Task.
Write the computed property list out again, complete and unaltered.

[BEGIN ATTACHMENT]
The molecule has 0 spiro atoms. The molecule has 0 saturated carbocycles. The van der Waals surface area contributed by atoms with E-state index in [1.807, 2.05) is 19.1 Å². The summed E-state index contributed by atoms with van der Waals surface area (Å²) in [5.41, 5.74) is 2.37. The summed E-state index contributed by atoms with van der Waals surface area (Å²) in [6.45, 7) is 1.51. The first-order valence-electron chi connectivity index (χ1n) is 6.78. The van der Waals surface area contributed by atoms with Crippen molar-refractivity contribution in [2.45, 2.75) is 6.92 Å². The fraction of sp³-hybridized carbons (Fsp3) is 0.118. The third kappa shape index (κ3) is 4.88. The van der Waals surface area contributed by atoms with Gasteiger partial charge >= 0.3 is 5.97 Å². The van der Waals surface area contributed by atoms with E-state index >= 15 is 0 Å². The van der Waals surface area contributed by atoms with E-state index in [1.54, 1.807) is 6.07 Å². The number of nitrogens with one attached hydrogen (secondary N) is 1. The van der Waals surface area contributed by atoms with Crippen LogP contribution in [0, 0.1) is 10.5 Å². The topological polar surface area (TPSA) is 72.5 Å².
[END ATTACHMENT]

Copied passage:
The molecule has 0 spiro atoms. The molecule has 0 saturated carbocycles. The van der Waals surface area contributed by atoms with E-state index in [1.807, 2.05) is 19.1 Å². The summed E-state index contributed by atoms with van der Waals surface area (Å²) in [5.41, 5.74) is 2.37. The summed E-state index contributed by atoms with van der Waals surface area (Å²) in [6.45, 7) is 1.51. The first-order valence-electron chi connectivity index (χ1n) is 6.78. The van der Waals surface area contributed by atoms with Crippen molar-refractivity contribution in [2.45, 2.75) is 6.92 Å². The fraction of sp³-hybridized carbons (Fsp3) is 0.118. The third kappa shape index (κ3) is 4.88. The van der Waals surface area contributed by atoms with Gasteiger partial charge >= 0.3 is 5.97 Å². The van der Waals surface area contributed by atoms with E-state index >= 15 is 0 Å². The van der Waals surface area contributed by atoms with E-state index in [1.54, 1.807) is 6.07 Å². The number of nitrogens with one attached hydrogen (secondary N) is 1. The van der Waals surface area contributed by atoms with Crippen LogP contribution in [0, 0.1) is 10.5 Å². The topological polar surface area (TPSA) is 72.5 Å².